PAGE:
Youth in Martial Arts

LAWRENCE, Kan.— While growing up, many want to play football, baseball, basketball or soccer. But in Lawrence, the youth are being attracted to a different kind of activity, an activity that involves mental toughness, persistence and skill: martial arts.

At Prime Martial Arts, 4821 W. 6th, Suite H, there are 275 students who want to learn taekwondo and out of those students, 200 of them are under the age of 12. Martial arts unlike many sports can be a family event, having brothers, fathers, mothers, sisters or any other family member who want to join in on the hard work.

Jacob Thompson, 10-years-old and is a first-degree black belt, and little brother Justin Thompson, eight-years-old and is a recommended black belt, got involved in martial arts because their family were involved in it and they wanted to join in on the activity.

“My uncle was a martial artist, and it carried down,” Jacob said. “My mom and my uncles took martial arts and they passed it down to us.”

Jacob started martial arts when he was six and his brother started when he was four. But it wasn’t just family that brought the brothers to martial arts, it was more than that.

“It’s life. It’s our life,” Jacob said. “We don’t go out and do stuff like (football or baseball), we usually come out here and practice.”

Just like any other sport, everything boils down to competition and the will to succeed. In martial arts, that chance to compete comes when they attend tournaments and get to perform in front of other people.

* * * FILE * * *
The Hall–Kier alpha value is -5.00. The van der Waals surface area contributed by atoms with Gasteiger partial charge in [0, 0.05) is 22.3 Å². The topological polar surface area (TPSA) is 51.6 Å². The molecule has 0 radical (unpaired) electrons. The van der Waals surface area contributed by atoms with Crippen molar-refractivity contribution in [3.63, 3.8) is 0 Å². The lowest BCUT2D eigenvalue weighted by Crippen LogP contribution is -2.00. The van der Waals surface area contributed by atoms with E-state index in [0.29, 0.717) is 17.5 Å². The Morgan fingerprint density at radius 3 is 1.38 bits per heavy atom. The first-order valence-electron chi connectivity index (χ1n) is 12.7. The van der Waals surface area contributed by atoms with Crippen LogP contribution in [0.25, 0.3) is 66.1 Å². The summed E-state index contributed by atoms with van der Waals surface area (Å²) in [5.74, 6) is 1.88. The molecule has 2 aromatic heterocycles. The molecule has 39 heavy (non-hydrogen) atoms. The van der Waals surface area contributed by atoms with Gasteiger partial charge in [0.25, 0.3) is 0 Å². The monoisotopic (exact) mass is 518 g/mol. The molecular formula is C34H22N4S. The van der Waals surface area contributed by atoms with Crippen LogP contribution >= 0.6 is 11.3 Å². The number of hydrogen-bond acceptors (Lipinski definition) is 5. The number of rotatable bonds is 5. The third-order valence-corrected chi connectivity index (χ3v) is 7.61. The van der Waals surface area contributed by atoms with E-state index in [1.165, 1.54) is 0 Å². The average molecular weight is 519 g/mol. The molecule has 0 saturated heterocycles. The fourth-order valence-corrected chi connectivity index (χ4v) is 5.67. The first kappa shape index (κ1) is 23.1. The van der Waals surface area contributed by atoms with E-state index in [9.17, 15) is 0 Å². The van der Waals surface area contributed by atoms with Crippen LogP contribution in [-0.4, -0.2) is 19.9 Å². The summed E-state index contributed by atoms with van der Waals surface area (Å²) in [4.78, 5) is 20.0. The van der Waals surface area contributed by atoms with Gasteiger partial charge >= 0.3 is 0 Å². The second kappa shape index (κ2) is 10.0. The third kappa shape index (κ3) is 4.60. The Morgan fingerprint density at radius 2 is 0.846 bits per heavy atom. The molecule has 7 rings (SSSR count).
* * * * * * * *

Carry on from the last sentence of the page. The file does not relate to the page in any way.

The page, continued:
“When you go to your first tournament and place either first, second or third, that’s really exciting,” Jacob said.

Justin agreed with his older brother that tournaments are the most fun about martial arts. Though he may care about placing like his brother, he is one who likes to put on a show for the people in attendance.

“It’s really cool when everybody is there and you compete in front of thousands of people that are at the tournaments,” Justin said.

The two brothers get to compete next to one of their best friends as well. Riley Wheat, nine-years-old, didn’t come by because his family competed in martial arts like the Thompson brothers, he had a more simplistic reason despite him being on four-years-old when he joined.

“I usually just walked by here a lot and it looked like a lot of fun and I wanted to try it,” Riley said. “And I kept doing it.”

Riley, like Jacob, has already achieved his black belt, is one who likes the extreme aspect that can come along with taekwondo.

“Probably the extreme martial arts. It is really fun when you have the music going and you’re going super fast,” Riley said. He also said the best part about the extreme martial arts is the flipping of opponents.

Jacob achieved his black belt when he was nine and Riley got his when he was eight. Justin is on the verge of getting his and is roughly four months away from getting one just like his brother and friend.

From an adult’s eye

Being able to teach young kids can be a challenge. But if a person is willing to accept the challenge, they can have the ability to change someone’s life. In taekwondo, life lessons can be learned everyday. Chris Golden, an instructor at Prime Martial Arts, values the opportunity to have an impact on someone’s life.